peteg's blog

The Dry

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Mum reckoned the book was good. Another draw was Uncle Chop Chop's return to Victoria. So I'm blaming director Robert Connolly for this being a clunky bland out, playing more like an overlong episode of The Bill with too many unconvincing, unmotivated and underdeveloped zigs and zags. Just what do people do in rural Victorian towns between murders anyway?

Feted locally, of course. Sandra Hall. David Stratton apparently also gave it four stars. The same from Luke Buckmaster who makes the inevitable comparisons with Picnic at Hanging Rock (the granite boulder/river scenes on the flashback track) and Wake in Fright (the early pub scenes).

Magnolia

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A Tom Cruise jag from Collateral. Nth time around with this P. T. Anderson classic. Janet Maslin nailed it in her review: the final movement doesn't live up to the first two. Eight stars from Roger Ebert (2000, 2008).

Collateral

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Second time around with this Michael Mann. It struck me that this was his attempt at making The Terminator. The cinematography is classic Mann. Tom Cruise is mechanical in the lead. Mark Ruffalo, Jada Pinkett Smith, Javier Bardem, Jason Statham all have bit parts. Without Jamie Foxx it'd be mostly bust.

Roger Ebert. That opening scene he liked so much is the same gambit Mann played in Thief (which Ebert liked just as much). He's right that Mann puts a few really good things on the table. Manohla Dargis. She's right that Cruise is generally underrated as an actor and does fine here.

Rabbit-Proof Fence

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It's taken me a long time to get around to this one. There's a lot to like. First up Peter Gabriel did the soundtrack, including my all-time favourite Cloudless. I was glad to learn that Molly's mother-actress Ningali Lawford sings the lead for it. Secondly the cast is great. Lead Everlyn Sampi is fantastic, and I was disappointed to see that she didn't go on with her acting. The supporting cast (including Kenneth Branagh, Garry McDonald, Deborah Mailman, Jason Clarke, and David Gulpilil) fill their slots well. The cinematography is gorgeous, which is what I'd expect from Christopher Doyle at the height of his powers.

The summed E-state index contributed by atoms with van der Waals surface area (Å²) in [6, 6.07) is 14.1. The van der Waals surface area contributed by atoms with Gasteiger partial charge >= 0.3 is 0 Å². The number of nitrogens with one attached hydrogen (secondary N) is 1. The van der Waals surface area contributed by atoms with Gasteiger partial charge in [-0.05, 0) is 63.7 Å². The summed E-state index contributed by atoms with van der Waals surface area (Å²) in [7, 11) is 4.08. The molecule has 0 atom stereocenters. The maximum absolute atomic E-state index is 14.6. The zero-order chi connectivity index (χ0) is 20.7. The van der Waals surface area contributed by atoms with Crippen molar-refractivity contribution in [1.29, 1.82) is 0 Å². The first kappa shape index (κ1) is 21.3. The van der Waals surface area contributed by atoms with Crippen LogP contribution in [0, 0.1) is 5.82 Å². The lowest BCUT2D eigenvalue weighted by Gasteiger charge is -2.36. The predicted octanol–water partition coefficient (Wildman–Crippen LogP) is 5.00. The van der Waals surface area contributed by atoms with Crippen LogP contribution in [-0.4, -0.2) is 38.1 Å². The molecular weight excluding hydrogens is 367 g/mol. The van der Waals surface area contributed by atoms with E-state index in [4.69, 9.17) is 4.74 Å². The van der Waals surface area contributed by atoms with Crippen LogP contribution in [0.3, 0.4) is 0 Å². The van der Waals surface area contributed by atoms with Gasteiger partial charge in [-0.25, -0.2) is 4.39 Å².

For all that it's a great story that is not told very well. The core is endurance and tribalism, being essentially bound up with land, of ancient and timeless connections, and of course, crass injustice. Most of that does not readily translate to the screen, and juicing it for drama as Phillip Noyce and his screenwriter Christine Olsen unfortunately do reduces rather than adds. The coda with the two aged ladies tells further stories briefly and powerfully; incorporating those might've made for a better movie.

I'm reading Xavier Herbert's Poor Fellow My Country presently, which after a bumpy intro it settles into a didacticism about the Aboriginality of the north. He notes the use of sign language, which we see Molly employ early on here when the girls have a wary encounter with a pair of Aboriginal men, and gives a best-guess whitefella's interpretation of why you should not point with your finger. This sort of detail, and an underlying sense that things not only must be made good but still could be, is missing here, as is an account of the fence itself, which could've been another character.

3.5 stars from Roger Ebert. He made a few errors of fact about the movie, and seemed unaware of the history of eugenics in the USA. Stephen Holden. David Stratton.

Kazuo Ishiguro: Karla and the Sun

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Kindle. Socially dystopian. More service/bondage. Themes of loneliness and what humans imagine will alleviate it. (Even the bull is lonely.) The Sun as God, a being that gets stifled and occluded but never killed, perhaps because he takes a rest each night. The human heart is essentially inscrutable, in aggregate if not individually. Did he innovate here by having a completely reliable, self-knowing narrator? Almost, until her loss of some precious bodily fluids for the greater good calls the whole show into question. The dialogue is as masterful as always. Overall it didn't really push my buttons.